An Oxford professor has discovered why it’s more fun to eat tapas-style than to concentrate on just a few foods per meal. It’s the same reason that, no matter how full you are, you can always find room for dessert.
Apparently many of the brain’s taste neurons respond only to specific smells, tastes and textures. If you eat only a few foods at a meal, the corresponding neurons become sated and stop reacting. Then you feel full. But if someone waves a new food in front of your nose and eyes, different neurons will be inspired and you can keep on gobbling. According to the Independent Web site, “[Professor] Rolls has shown that people who are given a variety of foods will consistently eat more than they would otherwise.”
This is one reason that Windsor’s new tapas-inspired Three is such a terrific place. The other reason is that chef Anthony Dalupan’s food is so fine that you would eat a lot of it no matter what.
Three’s three young owners (Dalupan is one) say that their idea is to serve food and wine in the spirit of tapas, but not exactly (the menu is in English, plus occasionally fractured Spanish). It’s a bit complicated, but the idea is to get people sharing and trying new things.
For example, you can order wine by the glass, the bottle or the “taste.” The latter is $2-$3, while a glass is $5-$8. A taste is much more than a sip, a bit less than half a glass. Trying a new wine with each course is positively the way to go.
Except that “courses” are a bit fluid here. You can order appetizers and entrées in traditional fashion if you insist, but the staff will steer you toward the platos instead, and they’re right. At Three, plato means an assortment of five or six dishes, more generously sized than tapas. Two people, or more, can order a vegetarian, meat, seafood or “chef’s mood” plato for $10, $15, market price, or $17 per person, respectively.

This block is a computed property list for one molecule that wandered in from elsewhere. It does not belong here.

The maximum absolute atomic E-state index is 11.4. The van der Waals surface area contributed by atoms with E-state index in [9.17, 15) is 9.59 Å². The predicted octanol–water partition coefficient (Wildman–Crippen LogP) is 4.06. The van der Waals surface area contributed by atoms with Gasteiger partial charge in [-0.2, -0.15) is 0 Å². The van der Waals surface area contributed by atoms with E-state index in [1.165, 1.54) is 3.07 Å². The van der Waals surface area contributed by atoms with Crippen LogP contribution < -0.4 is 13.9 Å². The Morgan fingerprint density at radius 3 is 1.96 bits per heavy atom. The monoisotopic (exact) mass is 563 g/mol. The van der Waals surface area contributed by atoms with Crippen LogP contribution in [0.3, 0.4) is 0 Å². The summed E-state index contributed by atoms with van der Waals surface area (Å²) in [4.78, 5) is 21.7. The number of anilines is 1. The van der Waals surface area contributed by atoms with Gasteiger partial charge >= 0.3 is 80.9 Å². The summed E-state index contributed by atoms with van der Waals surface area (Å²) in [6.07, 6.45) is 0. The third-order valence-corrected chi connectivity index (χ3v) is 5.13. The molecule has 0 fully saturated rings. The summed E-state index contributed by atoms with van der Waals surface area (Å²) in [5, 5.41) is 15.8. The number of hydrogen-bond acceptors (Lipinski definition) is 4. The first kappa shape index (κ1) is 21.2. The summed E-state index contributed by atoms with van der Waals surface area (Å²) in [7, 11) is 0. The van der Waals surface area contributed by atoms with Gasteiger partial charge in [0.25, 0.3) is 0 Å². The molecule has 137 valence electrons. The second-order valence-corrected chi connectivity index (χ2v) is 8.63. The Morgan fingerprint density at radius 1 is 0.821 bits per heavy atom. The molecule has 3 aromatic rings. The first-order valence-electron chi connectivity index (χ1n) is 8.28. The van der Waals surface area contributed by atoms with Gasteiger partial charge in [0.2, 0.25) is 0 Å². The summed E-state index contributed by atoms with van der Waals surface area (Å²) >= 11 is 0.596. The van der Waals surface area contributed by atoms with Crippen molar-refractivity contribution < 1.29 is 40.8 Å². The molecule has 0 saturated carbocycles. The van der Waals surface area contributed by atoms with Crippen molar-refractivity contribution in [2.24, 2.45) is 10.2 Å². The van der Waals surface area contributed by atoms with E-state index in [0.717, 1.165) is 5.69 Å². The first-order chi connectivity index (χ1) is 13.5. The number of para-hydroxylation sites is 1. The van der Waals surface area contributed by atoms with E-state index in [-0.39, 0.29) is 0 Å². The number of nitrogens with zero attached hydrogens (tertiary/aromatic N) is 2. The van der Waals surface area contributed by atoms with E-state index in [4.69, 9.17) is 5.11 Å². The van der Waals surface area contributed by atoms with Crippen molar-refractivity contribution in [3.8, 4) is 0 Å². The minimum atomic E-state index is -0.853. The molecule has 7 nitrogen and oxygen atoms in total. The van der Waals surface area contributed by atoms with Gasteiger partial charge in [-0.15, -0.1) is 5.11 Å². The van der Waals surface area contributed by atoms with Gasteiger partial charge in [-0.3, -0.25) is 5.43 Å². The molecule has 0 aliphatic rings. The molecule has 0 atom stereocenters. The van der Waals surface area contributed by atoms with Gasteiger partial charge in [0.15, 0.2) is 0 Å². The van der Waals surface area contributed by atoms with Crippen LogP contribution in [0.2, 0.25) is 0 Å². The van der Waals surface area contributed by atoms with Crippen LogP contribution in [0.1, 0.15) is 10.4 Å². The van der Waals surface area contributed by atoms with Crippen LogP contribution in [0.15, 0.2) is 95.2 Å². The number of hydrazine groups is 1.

And they will be very happy. Here are just a few of the goodies you might receive from the eclectic kitchen. A plato is a whole lot of food:
• Anthony’s mom’s Filipino spring rolls, both vegetarian (light and healthy) and pork (long and slender).
• House salad with roasted tomato-tarragon dressing (also served warm as a dip), tasting of pepper and vanilla.
• Five-point peppercorn beef in brandy cream sauce.
• Miso soup with wild mushrooms and a pleasantly burnt taste.
• Tempura eggplant, peppers and carrots.
• Platter of smoky asparagus, artichoke heart and endive.
• Lamb chops with a dark, dark, minty, reduced balsamic sauce.
• Lamb with veal stock and Cambozola cheese.
• Jack Daniel’s sour mash beef tenders.
• Chicken brochettes in light peanut-coconut sauce, marinated with orange spices.
• Tapenade duck quesadillas.
• Salmon with miso stock, white wine, tarragon and chervil.
There’s also a dessert plato for $30, since your non-sated neurons will trick you into thinking you have plenty of room. The dessert menu changes every two weeks under the tutelage of a resident pastry chef. Hopefully she will hang onto her sublime raspberry crème brûlée and her dark mocha cake with the star-shaped cinnamon cookie.
I had an excellent time at Three. I would advise the staff to lighten up a bit, though. They’re helpful and friendly, but so in love with their concept that they’re bossy. To make sure you share, they won’t give everyone at the table a menu (we were allotted two for six diners). Me: “But it’s easier to know how to share if you can all read the menu at the same time and discuss.” Owner Alister Cameron: “No.”
There’s some pretentious silliness: When I asked about hours I was told, “We prefer to say afternoon and evening, rather than lunch and dinner.” For those who need more precision, “afternoon” is 11 a.m.-2 p.m. and “evening” includes two “seatings,” at 6 and 8 p.m.
In addition, each diner gets only one small plate all evening (or afternoon), to eat maybe a dozen different foods from. A little generosity would be in order here. The narrow room is mostly quite attractive, though the large abstract paintings it’s hung with are generic. So don’t look.
But Three’s food is outstanding and it’s been scientifically proven that tapas are best.
Jane Slaughter dines for Metro Times. E-mail email@example.com.